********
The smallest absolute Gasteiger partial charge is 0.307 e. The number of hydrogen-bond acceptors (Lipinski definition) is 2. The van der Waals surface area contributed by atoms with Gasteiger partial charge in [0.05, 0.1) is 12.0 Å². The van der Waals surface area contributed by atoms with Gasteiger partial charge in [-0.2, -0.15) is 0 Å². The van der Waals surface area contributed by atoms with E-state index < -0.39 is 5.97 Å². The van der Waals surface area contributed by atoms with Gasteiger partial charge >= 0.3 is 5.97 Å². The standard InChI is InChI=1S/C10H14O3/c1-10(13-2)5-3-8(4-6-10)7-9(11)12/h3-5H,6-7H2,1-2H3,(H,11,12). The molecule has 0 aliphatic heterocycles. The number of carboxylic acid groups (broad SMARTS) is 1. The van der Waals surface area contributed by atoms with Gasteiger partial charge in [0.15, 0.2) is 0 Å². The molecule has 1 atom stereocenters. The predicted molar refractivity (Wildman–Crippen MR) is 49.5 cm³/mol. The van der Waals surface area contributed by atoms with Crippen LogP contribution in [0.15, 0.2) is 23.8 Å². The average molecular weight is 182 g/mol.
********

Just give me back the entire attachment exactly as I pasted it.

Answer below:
The smallest absolute Gasteiger partial charge is 0.307 e. The number of hydrogen-bond acceptors (Lipinski definition) is 2. The van der Waals surface area contributed by atoms with Gasteiger partial charge in [0.05, 0.1) is 12.0 Å². The van der Waals surface area contributed by atoms with Gasteiger partial charge in [-0.2, -0.15) is 0 Å². The van der Waals surface area contributed by atoms with E-state index < -0.39 is 5.97 Å². The van der Waals surface area contributed by atoms with Gasteiger partial charge >= 0.3 is 5.97 Å². The standard InChI is InChI=1S/C10H14O3/c1-10(13-2)5-3-8(4-6-10)7-9(11)12/h3-5H,6-7H2,1-2H3,(H,11,12). The molecule has 0 aliphatic heterocycles. The number of carboxylic acid groups (broad SMARTS) is 1. The van der Waals surface area contributed by atoms with Gasteiger partial charge in [0.15, 0.2) is 0 Å². The molecule has 1 atom stereocenters. The predicted molar refractivity (Wildman–Crippen MR) is 49.5 cm³/mol. The van der Waals surface area contributed by atoms with Crippen LogP contribution in [0.15, 0.2) is 23.8 Å². The average molecular weight is 182 g/mol.